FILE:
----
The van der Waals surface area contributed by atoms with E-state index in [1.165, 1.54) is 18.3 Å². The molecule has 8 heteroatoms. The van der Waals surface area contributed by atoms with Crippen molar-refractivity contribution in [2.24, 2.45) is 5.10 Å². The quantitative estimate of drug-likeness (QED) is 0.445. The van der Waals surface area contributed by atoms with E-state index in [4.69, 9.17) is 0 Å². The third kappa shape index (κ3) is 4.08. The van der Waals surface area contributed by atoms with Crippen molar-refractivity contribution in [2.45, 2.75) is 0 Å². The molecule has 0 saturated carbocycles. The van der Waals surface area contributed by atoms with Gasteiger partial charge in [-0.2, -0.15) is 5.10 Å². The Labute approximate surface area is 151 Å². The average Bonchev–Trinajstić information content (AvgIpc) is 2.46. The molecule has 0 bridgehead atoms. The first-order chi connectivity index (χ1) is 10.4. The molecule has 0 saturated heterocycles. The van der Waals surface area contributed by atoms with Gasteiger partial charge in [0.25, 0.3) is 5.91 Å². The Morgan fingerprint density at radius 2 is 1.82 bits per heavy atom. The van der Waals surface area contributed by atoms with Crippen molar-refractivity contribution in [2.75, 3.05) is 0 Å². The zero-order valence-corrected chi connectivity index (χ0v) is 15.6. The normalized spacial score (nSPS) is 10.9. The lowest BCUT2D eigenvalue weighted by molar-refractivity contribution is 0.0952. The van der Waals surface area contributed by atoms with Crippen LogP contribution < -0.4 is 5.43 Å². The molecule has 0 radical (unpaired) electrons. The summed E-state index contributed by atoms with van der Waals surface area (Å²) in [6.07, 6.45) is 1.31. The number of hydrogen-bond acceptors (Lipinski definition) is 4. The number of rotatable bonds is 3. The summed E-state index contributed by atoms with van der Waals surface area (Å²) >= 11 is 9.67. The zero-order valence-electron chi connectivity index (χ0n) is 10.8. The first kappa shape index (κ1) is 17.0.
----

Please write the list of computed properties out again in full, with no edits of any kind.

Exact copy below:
The van der Waals surface area contributed by atoms with E-state index in [1.165, 1.54) is 18.3 Å². The molecule has 8 heteroatoms. The van der Waals surface area contributed by atoms with Crippen molar-refractivity contribution in [2.24, 2.45) is 5.10 Å². The quantitative estimate of drug-likeness (QED) is 0.445. The van der Waals surface area contributed by atoms with E-state index in [4.69, 9.17) is 0 Å². The third kappa shape index (κ3) is 4.08. The van der Waals surface area contributed by atoms with Crippen molar-refractivity contribution in [2.45, 2.75) is 0 Å². The molecule has 0 saturated carbocycles. The van der Waals surface area contributed by atoms with Gasteiger partial charge in [-0.2, -0.15) is 5.10 Å². The Labute approximate surface area is 151 Å². The average Bonchev–Trinajstić information content (AvgIpc) is 2.46. The molecule has 0 bridgehead atoms. The first-order chi connectivity index (χ1) is 10.4. The molecule has 0 saturated heterocycles. The van der Waals surface area contributed by atoms with Gasteiger partial charge in [0.25, 0.3) is 5.91 Å². The Morgan fingerprint density at radius 2 is 1.82 bits per heavy atom. The van der Waals surface area contributed by atoms with Crippen molar-refractivity contribution in [2.75, 3.05) is 0 Å². The zero-order valence-corrected chi connectivity index (χ0v) is 15.6. The normalized spacial score (nSPS) is 10.9. The lowest BCUT2D eigenvalue weighted by molar-refractivity contribution is 0.0952. The van der Waals surface area contributed by atoms with Crippen LogP contribution < -0.4 is 5.43 Å². The molecule has 0 radical (unpaired) electrons. The summed E-state index contributed by atoms with van der Waals surface area (Å²) in [6.07, 6.45) is 1.31. The number of hydrogen-bond acceptors (Lipinski definition) is 4. The number of rotatable bonds is 3. The summed E-state index contributed by atoms with van der Waals surface area (Å²) >= 11 is 9.67. The zero-order valence-electron chi connectivity index (χ0n) is 10.8. The first kappa shape index (κ1) is 17.0.